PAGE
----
Seeing the reaction and knowing there is still plenty of space in the market for the venerable NECCO Wafers, the company’s former CEO, Al Gulachenski, reached out to to lay out his plan to save the brand—most notably the Wafers and Sweethearts products.

The most important part of the plan is the money he’ll need to raise. Gulachenski is set to raise $5 to $10 million privately, and he’s creating a GoFundMe campaign for $20 million more to get his plan into motion. Once the funding is secure, the company will move to a new factory in Massachusetts that allows them to retain key executives and as many other employees as they can.

“I can promise you that if you donate you will own a piece of NECCO as I will issue shares to everyone that contributes money,” Gulachenski wrote on the GoFundMe page. “This company has been in our back yard for 170 years and it's time we own it.”

Gulachenski also elaborated that, as of now, there is another buyer interested in NECCO, but that buyer “is planning to liquidate the company, fire all the employees and close the doors of NECCO forever!”

So far, Gulachenski has raised only $565 of the $20 million needed. “I know it seems like a long way to go but I do expect some institutions to jump on board and get us most of the way there,” Gulachenski wrote in a GoFundMe update. “It is also likely we can get most of the company if we get to half of our goal.”

There is still a bit of a sour taste for candy fans to swallow, even if NECCO does get saved. According to Gulachenski, the Wafers and the Sweethearts may be the only products that the reorganized NECCO continues with. This could leave lovers of the company's other candies, like Clark Bars and Sky Bars, out in the cold.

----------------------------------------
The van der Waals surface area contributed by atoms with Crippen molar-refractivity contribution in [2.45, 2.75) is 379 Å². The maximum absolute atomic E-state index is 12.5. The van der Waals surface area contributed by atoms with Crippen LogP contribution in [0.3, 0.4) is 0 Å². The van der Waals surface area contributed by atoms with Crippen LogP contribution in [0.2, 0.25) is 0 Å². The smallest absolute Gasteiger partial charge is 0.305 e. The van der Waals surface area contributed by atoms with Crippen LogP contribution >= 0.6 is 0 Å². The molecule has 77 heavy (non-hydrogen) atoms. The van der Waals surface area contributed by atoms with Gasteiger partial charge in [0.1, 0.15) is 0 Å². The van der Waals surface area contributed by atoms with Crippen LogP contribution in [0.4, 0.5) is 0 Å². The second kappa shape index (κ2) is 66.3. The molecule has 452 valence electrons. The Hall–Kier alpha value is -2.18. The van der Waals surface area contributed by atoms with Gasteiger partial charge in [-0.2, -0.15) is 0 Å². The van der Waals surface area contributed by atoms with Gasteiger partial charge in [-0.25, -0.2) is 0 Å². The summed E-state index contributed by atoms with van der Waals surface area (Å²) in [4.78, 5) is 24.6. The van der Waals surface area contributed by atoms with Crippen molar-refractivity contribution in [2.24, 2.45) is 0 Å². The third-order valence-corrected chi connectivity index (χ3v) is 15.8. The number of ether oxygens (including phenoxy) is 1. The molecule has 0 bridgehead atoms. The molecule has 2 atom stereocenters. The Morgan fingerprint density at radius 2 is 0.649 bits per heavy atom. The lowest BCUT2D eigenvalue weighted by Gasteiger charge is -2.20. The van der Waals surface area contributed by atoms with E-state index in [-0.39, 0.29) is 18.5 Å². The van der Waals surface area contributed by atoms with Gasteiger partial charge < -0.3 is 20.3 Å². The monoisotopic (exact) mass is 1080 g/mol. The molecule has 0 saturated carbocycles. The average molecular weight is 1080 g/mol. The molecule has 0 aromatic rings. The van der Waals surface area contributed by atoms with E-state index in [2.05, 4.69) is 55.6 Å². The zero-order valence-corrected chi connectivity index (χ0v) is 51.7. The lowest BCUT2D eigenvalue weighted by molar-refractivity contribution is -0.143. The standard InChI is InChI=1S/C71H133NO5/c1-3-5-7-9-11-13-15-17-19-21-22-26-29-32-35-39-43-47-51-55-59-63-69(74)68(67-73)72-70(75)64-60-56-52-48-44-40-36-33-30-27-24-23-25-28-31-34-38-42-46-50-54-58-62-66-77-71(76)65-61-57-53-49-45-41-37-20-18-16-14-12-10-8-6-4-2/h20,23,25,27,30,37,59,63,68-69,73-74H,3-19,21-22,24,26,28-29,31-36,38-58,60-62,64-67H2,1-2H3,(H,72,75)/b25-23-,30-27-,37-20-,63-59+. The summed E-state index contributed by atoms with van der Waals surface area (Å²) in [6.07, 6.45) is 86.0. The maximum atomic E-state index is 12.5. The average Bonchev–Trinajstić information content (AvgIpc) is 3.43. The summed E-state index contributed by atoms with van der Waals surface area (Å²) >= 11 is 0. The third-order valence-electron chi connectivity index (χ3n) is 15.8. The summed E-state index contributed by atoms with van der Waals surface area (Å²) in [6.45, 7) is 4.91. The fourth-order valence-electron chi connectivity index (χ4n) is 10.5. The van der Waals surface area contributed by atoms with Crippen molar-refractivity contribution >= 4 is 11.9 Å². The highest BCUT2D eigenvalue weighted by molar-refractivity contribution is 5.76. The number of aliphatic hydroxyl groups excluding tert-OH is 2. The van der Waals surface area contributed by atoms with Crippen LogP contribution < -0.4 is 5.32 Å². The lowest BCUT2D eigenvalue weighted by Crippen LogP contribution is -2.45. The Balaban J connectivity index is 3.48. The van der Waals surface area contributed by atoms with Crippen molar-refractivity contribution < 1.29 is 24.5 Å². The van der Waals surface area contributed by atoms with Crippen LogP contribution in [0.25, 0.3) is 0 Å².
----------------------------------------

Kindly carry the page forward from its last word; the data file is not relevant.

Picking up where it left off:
“The sugar component Necco Wafer and Sweetheart is certainly the most nostalgic and recognizable brand, more than the chocolate,” Gulachenski told The Boston Globe. “It’s all going to depend how they decide to sell the company and liquidate.”

While you can still order the Wafers in bulk from, the site itself even says it has no idea when or if shipments will stop coming, especially as NECCO's future remains uncertain.

Mike Mozart, Flickr // CC BY 2.0
People Are Panic-Buying Necco Wafers Before They Disappear From Shelves
Mike Mozart, Flickr // CC BY 2.0
Mike Mozart, Flickr // CC BY 2.0

The sugar wafers everybody loves to hate may not hold their spot on candy shelves for much longer. Necco is in need of a buyer, and according to CEO Michael McGee, the candy company may need to shutter for good if it doesn't find one within the coming weeks. As a result of the company's threatened status, Necco Wafers are suddenly a lot more popular, as the graph below from reveals.

News of the New England Confectionary Company's situation spread on March 12 when The Boston Globe reported McGee's announcement. That same day, Necco Wafer sales spiked more than 50 percent on Over the course of the month, sales of the candy rose 63 percent overall.

Necco Wafers Panic Buying from

For any other candy, this sort of "panic-buying" wouldn't be surprising. If a beloved product looks like it might be taken off the market, people will hoard as much of it as they can while it's still available. But Necco Wafers aren't typically characterized as "beloved." In an earlier list of the best and worst Halloween candy published by, Necco Wafers ranked the fourth worst. Commenters compared the candy to both chalk and Tums, with one hater even declaring that, "Necco Wafers suck all moisture out of my mouth and all joy out of my soul."

Though they may not be the flashiest or tastiest candy, Necco Wafers do strike a nostalgia nerve in some buyers. Necco is the oldest continuously operating candymaker in the U.S., dating back to 1847. "It is a love/hate type of candy and people are super passionate about it," Clair Robins of tells Mental Floss. "They are perceived as an old-school classic, and even patriotic—soldiers ate them in the World Wars (both). But others think it's dry and gross and should die a painful death."

If Necco goes under, its signature wafer won't be the only product to go with it. The company also produces Clark Bars, Sky Bars, Mary Janes, Candy Buttons, and Sweethearts, so stock up on these classic candies while you still can.